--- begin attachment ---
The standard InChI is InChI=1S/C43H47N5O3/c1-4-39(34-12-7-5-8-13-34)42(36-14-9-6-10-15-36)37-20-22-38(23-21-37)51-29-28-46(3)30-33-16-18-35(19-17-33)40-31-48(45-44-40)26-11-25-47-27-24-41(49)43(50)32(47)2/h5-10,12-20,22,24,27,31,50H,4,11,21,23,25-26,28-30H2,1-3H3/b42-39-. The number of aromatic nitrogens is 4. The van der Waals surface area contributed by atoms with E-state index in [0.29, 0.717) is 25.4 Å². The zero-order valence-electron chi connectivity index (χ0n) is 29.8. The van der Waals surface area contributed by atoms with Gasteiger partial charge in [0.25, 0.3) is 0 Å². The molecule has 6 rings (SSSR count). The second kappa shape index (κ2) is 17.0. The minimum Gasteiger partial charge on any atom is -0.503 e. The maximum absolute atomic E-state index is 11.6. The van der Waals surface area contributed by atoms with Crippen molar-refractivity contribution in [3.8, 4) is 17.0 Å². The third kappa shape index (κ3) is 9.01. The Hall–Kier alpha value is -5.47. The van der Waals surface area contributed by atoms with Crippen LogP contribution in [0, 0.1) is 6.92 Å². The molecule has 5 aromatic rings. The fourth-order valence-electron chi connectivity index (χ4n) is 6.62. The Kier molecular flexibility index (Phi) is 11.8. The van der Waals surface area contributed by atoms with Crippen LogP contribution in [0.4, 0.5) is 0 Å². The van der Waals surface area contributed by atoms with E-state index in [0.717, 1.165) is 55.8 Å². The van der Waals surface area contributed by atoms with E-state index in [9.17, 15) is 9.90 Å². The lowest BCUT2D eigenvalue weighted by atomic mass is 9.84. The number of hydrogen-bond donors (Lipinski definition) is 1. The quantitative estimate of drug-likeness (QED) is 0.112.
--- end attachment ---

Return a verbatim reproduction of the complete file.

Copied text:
The standard InChI is InChI=1S/C43H47N5O3/c1-4-39(34-12-7-5-8-13-34)42(36-14-9-6-10-15-36)37-20-22-38(23-21-37)51-29-28-46(3)30-33-16-18-35(19-17-33)40-31-48(45-44-40)26-11-25-47-27-24-41(49)43(50)32(47)2/h5-10,12-20,22,24,27,31,50H,4,11,21,23,25-26,28-30H2,1-3H3/b42-39-. The number of aromatic nitrogens is 4. The van der Waals surface area contributed by atoms with E-state index in [0.29, 0.717) is 25.4 Å². The zero-order valence-electron chi connectivity index (χ0n) is 29.8. The van der Waals surface area contributed by atoms with Gasteiger partial charge in [0.25, 0.3) is 0 Å². The molecule has 6 rings (SSSR count). The second kappa shape index (κ2) is 17.0. The minimum Gasteiger partial charge on any atom is -0.503 e. The maximum absolute atomic E-state index is 11.6. The van der Waals surface area contributed by atoms with Crippen molar-refractivity contribution in [3.8, 4) is 17.0 Å². The third kappa shape index (κ3) is 9.01. The Hall–Kier alpha value is -5.47. The van der Waals surface area contributed by atoms with Crippen LogP contribution in [0, 0.1) is 6.92 Å². The molecule has 5 aromatic rings. The fourth-order valence-electron chi connectivity index (χ4n) is 6.62. The Kier molecular flexibility index (Phi) is 11.8. The van der Waals surface area contributed by atoms with Crippen LogP contribution in [0.4, 0.5) is 0 Å². The van der Waals surface area contributed by atoms with E-state index in [0.717, 1.165) is 55.8 Å². The van der Waals surface area contributed by atoms with E-state index in [9.17, 15) is 9.90 Å². The lowest BCUT2D eigenvalue weighted by atomic mass is 9.84. The number of hydrogen-bond donors (Lipinski definition) is 1. The quantitative estimate of drug-likeness (QED) is 0.112.